Our Orthogonal Onion: What kind of urban plan is that?

Historians of urban planning like to divide cities into two primary groups.  The first has streets laid out in an orthogonal grid with the streets at right angles to one another just as the Romans did.  The second group describes urban plans as onions with cities growing out organically like onions from a founding center.  Its Roman roots notwithstanding, Paris is an example that comes immediately to mind.

No one would say that Seattle and our Queen Anne streets resemble the rings of an onion, but they sure seem to have been randomly organized.  We’ve got simple grids that don’t line up.  We’ve got military roads like Dexter Avenue that skedaddle all over the place, and diagonal trails such as Gilman Drive that appears to meander to avoid the hills.  We have curvy streetcar lines that blend street names.  There is a randomness to our streets that defies orthogonal reason.

The explanations for this randomness are many.  Wild west platting is one while trolley routes, military roads, waterways, stairs and pioneer rivalries are others.

Seattle’s 1853 street layout fight is well-known.  Arthur Denny and Carson Boren wanted the grid to follow the curve of Elliott Bay’s shoreline.  Dr. David ‘Doc’ Maynard wanted it to follow compass lines.  When they couldn’t agree, the three pioneers went ahead and laid their land out however they damn pleased.

As Denny, an adamant opponent of the use of alcohol, noted in his memoir:

It was found that the doctor, who occasionally stimulated a little, that day had taken enough to cause him to feel that he was not only monarch of all that he surveyed, but what Boren and I had surveyed as well.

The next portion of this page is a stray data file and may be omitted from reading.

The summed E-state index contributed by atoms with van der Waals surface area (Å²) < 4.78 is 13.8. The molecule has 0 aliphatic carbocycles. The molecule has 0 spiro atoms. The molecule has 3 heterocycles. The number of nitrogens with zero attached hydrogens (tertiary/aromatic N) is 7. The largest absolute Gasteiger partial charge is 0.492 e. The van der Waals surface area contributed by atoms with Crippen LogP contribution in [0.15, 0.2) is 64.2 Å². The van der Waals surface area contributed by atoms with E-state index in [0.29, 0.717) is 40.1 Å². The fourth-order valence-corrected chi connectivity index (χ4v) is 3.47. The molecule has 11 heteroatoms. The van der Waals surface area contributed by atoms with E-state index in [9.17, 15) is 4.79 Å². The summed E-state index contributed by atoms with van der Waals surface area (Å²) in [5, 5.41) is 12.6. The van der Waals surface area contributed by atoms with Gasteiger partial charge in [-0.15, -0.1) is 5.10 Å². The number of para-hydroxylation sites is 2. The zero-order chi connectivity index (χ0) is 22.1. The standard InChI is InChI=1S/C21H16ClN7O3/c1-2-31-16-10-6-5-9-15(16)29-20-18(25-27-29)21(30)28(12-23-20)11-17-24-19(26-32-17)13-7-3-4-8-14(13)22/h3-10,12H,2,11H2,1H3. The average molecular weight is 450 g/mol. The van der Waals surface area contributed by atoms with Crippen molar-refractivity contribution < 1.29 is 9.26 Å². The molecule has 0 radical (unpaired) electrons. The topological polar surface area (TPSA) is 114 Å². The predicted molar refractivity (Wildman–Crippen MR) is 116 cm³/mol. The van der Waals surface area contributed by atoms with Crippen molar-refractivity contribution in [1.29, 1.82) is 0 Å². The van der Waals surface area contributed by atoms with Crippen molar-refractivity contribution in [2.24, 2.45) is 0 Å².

The irony of Arthur’s sobering comment is that in the 1930’s the city determined that Denny had platted his streets in violation of the law under which the original land claims were filed.  Arthur’s brother David obeyed the law.  His claim  — which includes much of Queen Anne, upper and lower, north side of Denny Way (named for David, who also opposed using alcohol — lines up with true north, as do all the plats in King County except those downtown bits that follow the shoreline.

My house is in Blewett’s Second Addition on 1st Ave. N.  It documents Seattle’s underlying do-whatever-you-damn-please planning Gestalt that lasted until at least 1876.  (See:  Myra Phelps, A Narrative History of the Seattle Engineering Department, 1978).   In fact, until that time the only rule seems to have been the federal one Arthur Denny violated.

I assume that Edward and Carrie Blewett, real estate investors, are the Blewett mentioned in my deed are  who divided up most of the east side of Queen Anne hill.  When you roam the neighborhood east of 1st Ave. N., you notice that the Blewett couple chose to omit alleys from their plat.  We can only speculate why but either they needed extra room to accommodate a couple of named streets (Warren and Nob Hill) or simply figured they could sell more land if they didn’t set aside space for alleys.  Whatever their reasons, they didn’t work for the folks who developed the west side of First Avenue North and all the plats stretching west to 10th Avenue W.  They all have alleys (I know. I know. Queen Anne Park has none.) and don’t line up with the Blewett grid.